Review: XtremeMac Silicone Sleeve
Pros: Clean, attractive silicone rubber case for iPods 3G, 4G, and mini, with nice textures and top-mounting accessory compatibility.
Cons: No protection for the iPod’s controls or screen and limited protection at its top, too small Dock Connector port at the bottom, and possibility of color-shifting under heat stress.
Though roughly ten companies are currently producing rubber cases for the iPod, it’s hard to predict exactly what you’ll find inside each company’s box. Unexpectedly, the most recent generation of rubber cases has been rocked by fit and finish problems, in some cases attributable to a rush to get products to market immediately after the introduction of the fourth-generation iPod. And since so many of the cases look alike from a distance - but actually have small problems that limit their utility - it’s especially important to know which will best suit your personal needs.
XtremeMac’s new Silicone Sleeves for 3G, 4G, and mini iPods ($19.95 each, $29.95 for 3-packs) are virtually identical to one another but for size and controls: they are professionally detailed, matte frosted silicone rubber cases with consistent designs. Each case features a clean, flat front, ribbed sides, plus an attractive rear with an XtremeMac logo and rows of tiny dots - not holes - to aid in iPod heat dispersion. True holes are left for each iPod’s screen and controls, each cut and spaced properly, and different-sized cases are made for each generation’s thicknesses of iPods to guarantee proper spacing and fit. The bottom of each case includes a rounded rectangular cut-out for the iPod’s Dock Connector port, while the top of each case features a hole for iPod insertion.
On the 3G and 4G iPod cases, the top hole is a large slit with lips that continue to cover part of the top front and top rear of the iPod, leaving an iPod-wide opening for the hold switch, headphone port, and any top-mounting accessory you might want to attach. The iPod mini Silicone Sleeve’s entire top is open - no lips protect the mini’s top.
In essence, the XtremeMac Sleeves are more attractive versions of Power Support’s Silicone Jackets for the iPod (iLounge rating: B+), cases we liked from a functionality standpoint but thought plain visually. We especially liked the textured sides and backs of XtremeMac’s Sleeves, and thought them amongst the best-looking designs we’ve seen.
Eliminating one of our issues with the Power Support Jackets, XtremeMac sells its Sleeves in multiple colors, though you need to buy a three-pack from the company in order to get them. A “Hot Color Sleeves” pack includes attractive pink, blue, and green Sleeves, while a “Neon Sleeves” pack includes fluorescent green, yellow, and orange. Given that a number of companies are offering single rubber cases in a person’s choice of colors, we think that the individual colors should be sold separately, especially given that XtremeMac’s colors are in fact so bright and nice.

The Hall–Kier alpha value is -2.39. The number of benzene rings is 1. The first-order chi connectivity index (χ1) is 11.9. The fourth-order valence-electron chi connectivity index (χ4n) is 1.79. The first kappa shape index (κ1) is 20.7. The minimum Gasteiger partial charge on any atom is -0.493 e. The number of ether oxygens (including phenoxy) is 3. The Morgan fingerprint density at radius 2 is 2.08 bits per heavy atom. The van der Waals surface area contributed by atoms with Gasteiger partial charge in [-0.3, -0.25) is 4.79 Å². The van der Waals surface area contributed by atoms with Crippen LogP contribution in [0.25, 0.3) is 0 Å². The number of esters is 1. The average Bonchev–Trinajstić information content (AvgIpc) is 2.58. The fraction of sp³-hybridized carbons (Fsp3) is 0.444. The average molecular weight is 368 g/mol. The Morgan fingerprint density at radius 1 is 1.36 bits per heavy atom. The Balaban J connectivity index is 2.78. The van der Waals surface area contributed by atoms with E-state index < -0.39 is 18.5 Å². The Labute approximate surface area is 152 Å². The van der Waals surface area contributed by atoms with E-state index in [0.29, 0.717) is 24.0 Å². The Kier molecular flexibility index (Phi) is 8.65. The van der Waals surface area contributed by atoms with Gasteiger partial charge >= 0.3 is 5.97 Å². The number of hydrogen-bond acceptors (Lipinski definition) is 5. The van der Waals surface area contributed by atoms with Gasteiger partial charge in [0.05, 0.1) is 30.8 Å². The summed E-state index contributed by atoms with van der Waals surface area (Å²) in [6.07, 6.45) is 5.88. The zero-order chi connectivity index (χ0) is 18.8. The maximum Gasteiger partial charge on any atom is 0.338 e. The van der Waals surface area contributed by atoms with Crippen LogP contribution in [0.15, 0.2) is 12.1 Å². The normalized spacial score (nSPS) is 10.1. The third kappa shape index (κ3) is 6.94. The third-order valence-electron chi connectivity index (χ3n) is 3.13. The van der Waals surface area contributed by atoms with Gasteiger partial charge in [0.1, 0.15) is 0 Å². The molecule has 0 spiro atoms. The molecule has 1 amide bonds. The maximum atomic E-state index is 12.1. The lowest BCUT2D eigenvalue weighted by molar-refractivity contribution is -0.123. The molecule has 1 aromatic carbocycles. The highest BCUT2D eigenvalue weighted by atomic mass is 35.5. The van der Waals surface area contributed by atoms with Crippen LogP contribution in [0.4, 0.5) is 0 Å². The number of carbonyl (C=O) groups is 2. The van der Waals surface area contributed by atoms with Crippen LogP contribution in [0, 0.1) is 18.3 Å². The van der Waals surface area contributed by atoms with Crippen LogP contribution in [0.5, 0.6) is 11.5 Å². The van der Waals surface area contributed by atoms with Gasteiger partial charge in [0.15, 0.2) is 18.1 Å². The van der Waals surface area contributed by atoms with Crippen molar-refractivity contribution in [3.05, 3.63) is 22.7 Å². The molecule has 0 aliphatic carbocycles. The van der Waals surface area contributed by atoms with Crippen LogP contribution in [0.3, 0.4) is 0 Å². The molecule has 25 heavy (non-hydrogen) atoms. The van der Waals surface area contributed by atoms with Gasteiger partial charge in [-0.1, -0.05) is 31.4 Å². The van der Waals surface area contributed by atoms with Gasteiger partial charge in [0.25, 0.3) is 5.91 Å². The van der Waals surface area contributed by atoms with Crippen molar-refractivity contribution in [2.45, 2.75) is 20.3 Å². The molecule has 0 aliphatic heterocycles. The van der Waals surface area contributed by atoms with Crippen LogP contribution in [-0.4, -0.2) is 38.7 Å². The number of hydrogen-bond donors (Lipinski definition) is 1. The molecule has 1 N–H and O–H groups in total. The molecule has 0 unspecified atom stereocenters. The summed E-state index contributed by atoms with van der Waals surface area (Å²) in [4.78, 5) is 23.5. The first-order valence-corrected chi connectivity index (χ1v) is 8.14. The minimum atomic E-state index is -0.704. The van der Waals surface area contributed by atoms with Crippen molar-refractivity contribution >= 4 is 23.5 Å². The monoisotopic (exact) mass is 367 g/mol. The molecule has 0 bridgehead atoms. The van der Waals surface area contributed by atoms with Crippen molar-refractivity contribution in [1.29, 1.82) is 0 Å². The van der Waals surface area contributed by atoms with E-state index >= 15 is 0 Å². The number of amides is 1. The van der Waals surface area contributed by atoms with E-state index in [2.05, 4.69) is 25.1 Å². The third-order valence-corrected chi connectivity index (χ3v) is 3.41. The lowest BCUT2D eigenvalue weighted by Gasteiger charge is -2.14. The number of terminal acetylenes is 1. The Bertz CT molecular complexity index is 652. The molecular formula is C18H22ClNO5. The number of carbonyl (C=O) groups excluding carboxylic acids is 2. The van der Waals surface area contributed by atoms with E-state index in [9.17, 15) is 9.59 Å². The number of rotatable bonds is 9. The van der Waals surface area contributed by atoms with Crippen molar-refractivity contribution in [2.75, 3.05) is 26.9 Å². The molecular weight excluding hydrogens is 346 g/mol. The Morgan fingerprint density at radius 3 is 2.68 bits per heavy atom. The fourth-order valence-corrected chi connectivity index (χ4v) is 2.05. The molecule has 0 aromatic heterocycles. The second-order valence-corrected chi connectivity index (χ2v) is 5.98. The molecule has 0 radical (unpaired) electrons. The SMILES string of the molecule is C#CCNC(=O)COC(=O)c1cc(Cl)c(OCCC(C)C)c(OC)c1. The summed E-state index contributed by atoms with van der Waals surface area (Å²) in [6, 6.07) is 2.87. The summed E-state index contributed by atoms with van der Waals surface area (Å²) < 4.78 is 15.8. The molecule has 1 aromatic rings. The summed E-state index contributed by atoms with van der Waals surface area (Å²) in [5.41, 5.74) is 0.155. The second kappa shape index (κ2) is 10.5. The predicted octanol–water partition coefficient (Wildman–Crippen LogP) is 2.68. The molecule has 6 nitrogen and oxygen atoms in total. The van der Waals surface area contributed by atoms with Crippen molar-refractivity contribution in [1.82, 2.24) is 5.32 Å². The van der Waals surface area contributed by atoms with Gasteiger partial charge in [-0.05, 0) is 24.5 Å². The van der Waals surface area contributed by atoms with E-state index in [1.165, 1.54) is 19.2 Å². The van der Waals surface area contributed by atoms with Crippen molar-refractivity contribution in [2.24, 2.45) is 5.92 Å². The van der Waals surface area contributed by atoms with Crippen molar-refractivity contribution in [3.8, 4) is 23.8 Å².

Our four issues with these Sleeves are consistent from version to version. First, all three feature a too-small Dock Connector hole that was difficult to use with accessories that don’t use Apple’s official Dock Connector plug, including Belkin, Monster, and others. As a result, the Sleeves were a pain to wrestle with when we tested them in a car, and can’t be used in an iPod Dock unless at least partially removed. Skins from Speck and others have solved these problems in different and positive ways.
Second, like Power Support’s Jackets, the slit-like lack of complete top coverage may bother some people who are looking for comprehensive anti-scratch protection. Some companies’ products (such as iSkin’s) get around this by letting you insert the iPod through the screen hole and using a thin top membrane so that top-mounting accessories still work.
Third, unlike Power Support’s Jackets, the Sleeves don’t come with any sort of protection for an iPod’s screen or controls. However, the Sleeves are cheaper than the Jackets, and at least in the case of the iPods 4G and mini, you can buy such protection separately - from Power Support or others.
Fourth and finally, we noticed that one of our test white Sleeves exhibited an interesting color shift when we left it in a car - its uniform milkiness shifted into light streaks that ran across the case’s back. Though Apple recommends against leaving your iPod in a car, and we don’t advise it, either, this is a fact worth noting if you plan to subject your case to possible heat abuse. We didn’t mind the change at all, but it was surprising to discover.
On the bright side, the Silicone Sleeves are very easy to put on and take off, and are just as resilient as the majority of other rubber iPod cases we’ve tested. XtremeMac’s choice of rubbers doesn’t leave an iPod with “wet” looking spots under the case’s surface, either - a boon to obsessive iPod fans. With the exception of their openness to iPod front and top scratches, and their small Dock Connector holes, they are very good cases and nicely show off the iPods inside. If you’re not worried about scratching or accessory use, you’ll find a lot to love about the Silicone Sleeves.
Jeremy Horwitz is Editor-in-Chief of iLounge.